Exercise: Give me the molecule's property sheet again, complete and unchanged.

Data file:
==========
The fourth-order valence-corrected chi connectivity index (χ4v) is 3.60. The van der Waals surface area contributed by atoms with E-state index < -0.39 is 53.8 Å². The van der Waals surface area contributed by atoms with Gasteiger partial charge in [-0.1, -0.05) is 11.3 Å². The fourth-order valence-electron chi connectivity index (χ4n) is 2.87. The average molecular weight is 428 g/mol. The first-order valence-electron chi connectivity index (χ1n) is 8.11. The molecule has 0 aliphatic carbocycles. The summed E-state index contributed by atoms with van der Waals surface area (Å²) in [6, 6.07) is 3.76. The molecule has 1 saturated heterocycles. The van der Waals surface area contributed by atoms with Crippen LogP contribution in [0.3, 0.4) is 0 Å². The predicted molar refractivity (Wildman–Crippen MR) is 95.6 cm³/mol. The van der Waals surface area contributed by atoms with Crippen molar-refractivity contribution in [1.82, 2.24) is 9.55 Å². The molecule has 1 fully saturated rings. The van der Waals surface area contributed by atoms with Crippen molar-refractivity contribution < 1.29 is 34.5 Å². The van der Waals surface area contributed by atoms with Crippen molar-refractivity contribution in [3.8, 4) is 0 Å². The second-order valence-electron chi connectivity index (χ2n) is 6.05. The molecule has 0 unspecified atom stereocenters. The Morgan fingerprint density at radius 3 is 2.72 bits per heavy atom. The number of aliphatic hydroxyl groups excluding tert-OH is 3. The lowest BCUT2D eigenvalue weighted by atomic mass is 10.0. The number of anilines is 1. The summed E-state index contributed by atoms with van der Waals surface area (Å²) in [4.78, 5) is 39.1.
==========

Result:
The fourth-order valence-corrected chi connectivity index (χ4v) is 3.60. The van der Waals surface area contributed by atoms with E-state index < -0.39 is 53.8 Å². The van der Waals surface area contributed by atoms with Gasteiger partial charge in [-0.1, -0.05) is 11.3 Å². The fourth-order valence-electron chi connectivity index (χ4n) is 2.87. The average molecular weight is 428 g/mol. The first-order valence-electron chi connectivity index (χ1n) is 8.11. The molecule has 0 aliphatic carbocycles. The summed E-state index contributed by atoms with van der Waals surface area (Å²) in [6, 6.07) is 3.76. The molecule has 1 saturated heterocycles. The van der Waals surface area contributed by atoms with Crippen LogP contribution in [0.3, 0.4) is 0 Å². The predicted molar refractivity (Wildman–Crippen MR) is 95.6 cm³/mol. The van der Waals surface area contributed by atoms with Crippen molar-refractivity contribution in [1.82, 2.24) is 9.55 Å². The molecule has 1 fully saturated rings. The van der Waals surface area contributed by atoms with Crippen molar-refractivity contribution < 1.29 is 34.5 Å². The van der Waals surface area contributed by atoms with Crippen molar-refractivity contribution in [3.8, 4) is 0 Å². The second-order valence-electron chi connectivity index (χ2n) is 6.05. The molecule has 0 unspecified atom stereocenters. The Morgan fingerprint density at radius 3 is 2.72 bits per heavy atom. The number of aliphatic hydroxyl groups excluding tert-OH is 3. The lowest BCUT2D eigenvalue weighted by atomic mass is 10.0. The number of anilines is 1. The summed E-state index contributed by atoms with van der Waals surface area (Å²) in [4.78, 5) is 39.1.